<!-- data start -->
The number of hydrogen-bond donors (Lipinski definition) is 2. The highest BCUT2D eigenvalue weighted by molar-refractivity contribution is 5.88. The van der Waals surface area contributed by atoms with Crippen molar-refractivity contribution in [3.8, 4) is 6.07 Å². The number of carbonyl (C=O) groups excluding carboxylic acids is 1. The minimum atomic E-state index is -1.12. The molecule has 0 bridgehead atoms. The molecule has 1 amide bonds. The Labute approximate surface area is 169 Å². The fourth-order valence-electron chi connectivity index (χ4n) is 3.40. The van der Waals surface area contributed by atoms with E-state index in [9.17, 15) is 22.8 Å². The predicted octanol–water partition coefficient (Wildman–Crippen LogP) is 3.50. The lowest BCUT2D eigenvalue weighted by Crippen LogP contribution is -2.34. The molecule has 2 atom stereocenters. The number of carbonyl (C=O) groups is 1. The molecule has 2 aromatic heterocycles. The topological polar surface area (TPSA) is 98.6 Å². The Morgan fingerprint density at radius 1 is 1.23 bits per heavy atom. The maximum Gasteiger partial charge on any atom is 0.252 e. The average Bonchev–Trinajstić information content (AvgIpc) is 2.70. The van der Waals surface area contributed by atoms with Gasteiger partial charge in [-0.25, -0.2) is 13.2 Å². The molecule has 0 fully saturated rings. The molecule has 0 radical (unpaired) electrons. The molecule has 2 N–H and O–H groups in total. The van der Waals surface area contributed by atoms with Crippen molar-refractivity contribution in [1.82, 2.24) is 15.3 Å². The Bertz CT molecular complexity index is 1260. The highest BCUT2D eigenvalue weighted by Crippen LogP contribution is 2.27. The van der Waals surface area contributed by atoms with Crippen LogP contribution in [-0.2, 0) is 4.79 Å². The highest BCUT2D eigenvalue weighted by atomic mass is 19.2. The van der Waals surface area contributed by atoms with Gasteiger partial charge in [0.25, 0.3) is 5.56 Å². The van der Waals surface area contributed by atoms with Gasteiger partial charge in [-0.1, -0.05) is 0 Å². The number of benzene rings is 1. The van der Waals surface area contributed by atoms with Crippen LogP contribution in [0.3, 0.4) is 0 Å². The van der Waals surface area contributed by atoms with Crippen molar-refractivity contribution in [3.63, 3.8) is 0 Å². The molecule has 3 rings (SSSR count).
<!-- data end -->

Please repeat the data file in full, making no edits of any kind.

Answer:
The number of hydrogen-bond donors (Lipinski definition) is 2. The highest BCUT2D eigenvalue weighted by molar-refractivity contribution is 5.88. The van der Waals surface area contributed by atoms with Crippen molar-refractivity contribution in [3.8, 4) is 6.07 Å². The number of carbonyl (C=O) groups excluding carboxylic acids is 1. The minimum atomic E-state index is -1.12. The molecule has 0 bridgehead atoms. The molecule has 1 amide bonds. The Labute approximate surface area is 169 Å². The fourth-order valence-electron chi connectivity index (χ4n) is 3.40. The van der Waals surface area contributed by atoms with E-state index in [9.17, 15) is 22.8 Å². The predicted octanol–water partition coefficient (Wildman–Crippen LogP) is 3.50. The lowest BCUT2D eigenvalue weighted by Crippen LogP contribution is -2.34. The molecule has 2 atom stereocenters. The number of carbonyl (C=O) groups is 1. The molecule has 2 aromatic heterocycles. The topological polar surface area (TPSA) is 98.6 Å². The Morgan fingerprint density at radius 1 is 1.23 bits per heavy atom. The maximum Gasteiger partial charge on any atom is 0.252 e. The average Bonchev–Trinajstić information content (AvgIpc) is 2.70. The van der Waals surface area contributed by atoms with Gasteiger partial charge in [-0.25, -0.2) is 13.2 Å². The molecule has 0 fully saturated rings. The molecule has 0 radical (unpaired) electrons. The molecule has 2 N–H and O–H groups in total. The van der Waals surface area contributed by atoms with Crippen molar-refractivity contribution in [1.82, 2.24) is 15.3 Å². The Bertz CT molecular complexity index is 1260. The highest BCUT2D eigenvalue weighted by Crippen LogP contribution is 2.27. The van der Waals surface area contributed by atoms with Crippen LogP contribution in [-0.2, 0) is 4.79 Å². The highest BCUT2D eigenvalue weighted by atomic mass is 19.2. The van der Waals surface area contributed by atoms with Gasteiger partial charge in [0.25, 0.3) is 5.56 Å². The van der Waals surface area contributed by atoms with Gasteiger partial charge in [-0.1, -0.05) is 0 Å². The number of benzene rings is 1. The van der Waals surface area contributed by atoms with Crippen LogP contribution in [0.3, 0.4) is 0 Å². The van der Waals surface area contributed by atoms with Crippen molar-refractivity contribution in [3.63, 3.8) is 0 Å². The molecule has 3 rings (SSSR count).